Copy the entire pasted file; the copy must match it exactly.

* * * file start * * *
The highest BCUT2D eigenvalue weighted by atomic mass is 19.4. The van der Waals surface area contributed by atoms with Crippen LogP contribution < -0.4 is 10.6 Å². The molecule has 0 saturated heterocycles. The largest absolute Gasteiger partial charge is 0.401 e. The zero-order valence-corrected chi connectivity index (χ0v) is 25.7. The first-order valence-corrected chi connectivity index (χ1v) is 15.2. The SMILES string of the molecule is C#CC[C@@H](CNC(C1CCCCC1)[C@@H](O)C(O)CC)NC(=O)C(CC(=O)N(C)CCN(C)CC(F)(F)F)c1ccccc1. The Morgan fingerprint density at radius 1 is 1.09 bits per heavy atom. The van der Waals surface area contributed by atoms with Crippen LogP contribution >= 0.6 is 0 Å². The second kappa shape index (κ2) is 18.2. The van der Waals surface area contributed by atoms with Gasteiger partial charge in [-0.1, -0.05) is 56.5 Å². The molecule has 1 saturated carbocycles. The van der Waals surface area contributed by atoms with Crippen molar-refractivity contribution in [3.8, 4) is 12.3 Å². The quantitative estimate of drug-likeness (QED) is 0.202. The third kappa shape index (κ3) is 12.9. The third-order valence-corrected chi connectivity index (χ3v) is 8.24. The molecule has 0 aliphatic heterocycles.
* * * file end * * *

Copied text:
The highest BCUT2D eigenvalue weighted by atomic mass is 19.4. The van der Waals surface area contributed by atoms with Crippen LogP contribution < -0.4 is 10.6 Å². The molecule has 0 saturated heterocycles. The largest absolute Gasteiger partial charge is 0.401 e. The zero-order valence-corrected chi connectivity index (χ0v) is 25.7. The first-order valence-corrected chi connectivity index (χ1v) is 15.2. The SMILES string of the molecule is C#CC[C@@H](CNC(C1CCCCC1)[C@@H](O)C(O)CC)NC(=O)C(CC(=O)N(C)CCN(C)CC(F)(F)F)c1ccccc1. The Morgan fingerprint density at radius 1 is 1.09 bits per heavy atom. The van der Waals surface area contributed by atoms with Crippen LogP contribution >= 0.6 is 0 Å². The second kappa shape index (κ2) is 18.2. The van der Waals surface area contributed by atoms with Gasteiger partial charge in [-0.1, -0.05) is 56.5 Å². The molecule has 1 saturated carbocycles. The van der Waals surface area contributed by atoms with Crippen molar-refractivity contribution in [3.8, 4) is 12.3 Å². The quantitative estimate of drug-likeness (QED) is 0.202. The third kappa shape index (κ3) is 12.9. The third-order valence-corrected chi connectivity index (χ3v) is 8.24. The molecule has 0 aliphatic heterocycles.